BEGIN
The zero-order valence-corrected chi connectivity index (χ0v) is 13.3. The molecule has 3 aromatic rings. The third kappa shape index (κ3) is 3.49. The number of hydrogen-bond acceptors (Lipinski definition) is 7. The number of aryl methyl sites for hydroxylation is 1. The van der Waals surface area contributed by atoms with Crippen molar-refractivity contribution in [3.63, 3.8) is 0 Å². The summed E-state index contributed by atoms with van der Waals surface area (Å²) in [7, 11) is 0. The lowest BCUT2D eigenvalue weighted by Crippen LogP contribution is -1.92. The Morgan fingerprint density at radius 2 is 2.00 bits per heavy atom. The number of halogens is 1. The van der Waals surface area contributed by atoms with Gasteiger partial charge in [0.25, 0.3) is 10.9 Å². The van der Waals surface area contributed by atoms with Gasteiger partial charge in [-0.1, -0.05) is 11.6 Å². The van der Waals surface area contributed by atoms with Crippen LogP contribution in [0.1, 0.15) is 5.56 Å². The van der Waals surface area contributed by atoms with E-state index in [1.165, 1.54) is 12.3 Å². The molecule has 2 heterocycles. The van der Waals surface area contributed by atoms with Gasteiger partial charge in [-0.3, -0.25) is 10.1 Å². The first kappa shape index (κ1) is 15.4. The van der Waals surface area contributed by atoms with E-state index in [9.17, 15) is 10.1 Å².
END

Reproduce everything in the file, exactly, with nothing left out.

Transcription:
The zero-order valence-corrected chi connectivity index (χ0v) is 13.3. The molecule has 3 aromatic rings. The third kappa shape index (κ3) is 3.49. The number of hydrogen-bond acceptors (Lipinski definition) is 7. The number of aryl methyl sites for hydroxylation is 1. The van der Waals surface area contributed by atoms with Crippen molar-refractivity contribution in [3.63, 3.8) is 0 Å². The summed E-state index contributed by atoms with van der Waals surface area (Å²) in [7, 11) is 0. The lowest BCUT2D eigenvalue weighted by Crippen LogP contribution is -1.92. The Morgan fingerprint density at radius 2 is 2.00 bits per heavy atom. The number of halogens is 1. The van der Waals surface area contributed by atoms with Gasteiger partial charge in [0.25, 0.3) is 10.9 Å². The van der Waals surface area contributed by atoms with Gasteiger partial charge in [-0.1, -0.05) is 11.6 Å². The van der Waals surface area contributed by atoms with Crippen LogP contribution in [0.1, 0.15) is 5.56 Å². The van der Waals surface area contributed by atoms with E-state index in [1.165, 1.54) is 12.3 Å². The molecule has 2 heterocycles. The van der Waals surface area contributed by atoms with Gasteiger partial charge in [-0.3, -0.25) is 10.1 Å². The first kappa shape index (κ1) is 15.4. The van der Waals surface area contributed by atoms with E-state index in [9.17, 15) is 10.1 Å².